Some people have a love-hate relationship with mirrors. This is particularly evident at the gym. Some will make sure they always look at their best muscle feature while pumping iron, while others avoid their reflection at all costs. However, mirrors are important exercise tool as it brings more awareness to your movements.

Have you looked at your hip, knees, and ankles when performing a squat? Is your back bending too far forward? Are your knees behind your toes? What about your ankles—are you lifting the heels off the ground? You were probably just focused on the burn in your thighs and glutes, but you have to monitor your form to ensure you perform the move safely and effectively. This applies to all of the “gold standard resistance” exercises.

Look at the squat more closely. When you perform a squat, experts study the movement pattern rather than focus on an isolated aspect of the movement. “For example, you can have a person who does terrible on the deep squat test, and now you look at another test to give you a better idea of what may be causing the problem,” explains Lee Burton, program director for Athletic Training at Averett University and president of Functional Movement Systems.

“Did they perform well on the lunge? If they did you may be able to rule out ankle mobility restrictions as a problem in the squat pattern. If you go farther down and look at shoulder mobility—if they have a significant restriction in this pattern—then you may determine upper back and shoulder mobility may be a limiting factor in the squat.”

More often than not, the problem when assessing some erratic movement patterns is not just one issue, but several. “It is difficult to cite one ‘most common’ problem for many of the common exercises as it’s often multifactorial,” says Brad Schoenfeld, MSc, CSCS, CSPS, NSCA-CPT, author of The MAX Muscle Plan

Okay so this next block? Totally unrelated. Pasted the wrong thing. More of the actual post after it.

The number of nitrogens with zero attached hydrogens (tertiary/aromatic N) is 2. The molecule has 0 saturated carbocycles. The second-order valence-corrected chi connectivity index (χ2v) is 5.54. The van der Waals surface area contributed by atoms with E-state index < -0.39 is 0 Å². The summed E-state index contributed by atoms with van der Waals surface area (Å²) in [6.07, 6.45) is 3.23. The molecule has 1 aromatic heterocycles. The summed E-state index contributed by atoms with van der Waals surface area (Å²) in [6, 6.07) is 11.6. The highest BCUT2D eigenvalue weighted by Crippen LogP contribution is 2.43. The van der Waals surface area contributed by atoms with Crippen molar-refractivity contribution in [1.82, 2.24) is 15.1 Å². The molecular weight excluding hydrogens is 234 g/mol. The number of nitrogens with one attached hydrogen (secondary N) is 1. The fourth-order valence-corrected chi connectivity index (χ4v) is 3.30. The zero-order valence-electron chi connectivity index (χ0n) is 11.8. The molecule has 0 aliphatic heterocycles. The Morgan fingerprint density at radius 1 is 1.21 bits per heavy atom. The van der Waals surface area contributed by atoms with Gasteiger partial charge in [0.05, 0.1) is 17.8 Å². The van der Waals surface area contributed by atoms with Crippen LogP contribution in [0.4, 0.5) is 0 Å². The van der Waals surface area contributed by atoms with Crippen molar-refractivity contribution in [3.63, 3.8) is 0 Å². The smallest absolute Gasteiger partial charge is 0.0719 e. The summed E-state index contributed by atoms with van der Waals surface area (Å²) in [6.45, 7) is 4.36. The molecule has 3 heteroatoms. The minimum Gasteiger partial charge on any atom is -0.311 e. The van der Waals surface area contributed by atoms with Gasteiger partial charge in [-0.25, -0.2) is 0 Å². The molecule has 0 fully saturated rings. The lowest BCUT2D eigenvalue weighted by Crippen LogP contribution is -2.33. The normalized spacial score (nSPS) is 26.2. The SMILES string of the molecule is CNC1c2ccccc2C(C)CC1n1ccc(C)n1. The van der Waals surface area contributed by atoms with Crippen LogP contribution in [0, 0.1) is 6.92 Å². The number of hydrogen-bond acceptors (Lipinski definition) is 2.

When you perform an exercise and do not pay attention to some movement dysfunctions, not only will you not get the full benefits of the move, but you also increase your risk of injury. “You also have to examine certain activities that may create some of the problems,” says Burton. For instance, you may have a shoulder mobility issue and performing a shoulder press can make the situation worse.

What to Look For and How to Fix

It is quite ambitious to address all movement dysfunctions, but experts are aware of the most common issues people face when performing some popular exercises. Here is what you should pay close attention to and how to correct any erratic movement pattern. (Note: these are general guidelines and are not a substitute for a professional assessment).

SQUAT: Common problems are weak lumbar spinal erectors; tight hip flexors (the muscles that are situated in the front of your hips and thighs; and poor ankle flexibility (if you raise your heels off the floor). However, the most important factor in squats is to protect the back, says Shawn Simonson, Ed.D., C.SC.S., ACSM H/FI, associate professor at Boise State University. You should follow these guidelines:

–        The spine should be kept neutral or slightly hyperextended. You should feel like you are pinching the shoulder blades together.

–        Keeping the knees behind the toes—vertical line—is also beneficial as it helps maintain a neutral spine.

–        Push your glutes back and lower them first

–        The whole foot should be planted on the floor













Fix It: The best way to counteract weakness of the lumbar spinal erector muscles, says Schoenfeld, is to perform an exercise like good mornings (below). This exercise should be done with care. You must resist the weight with your hamstrings and lift up your body using the same muscles—not the back muscles.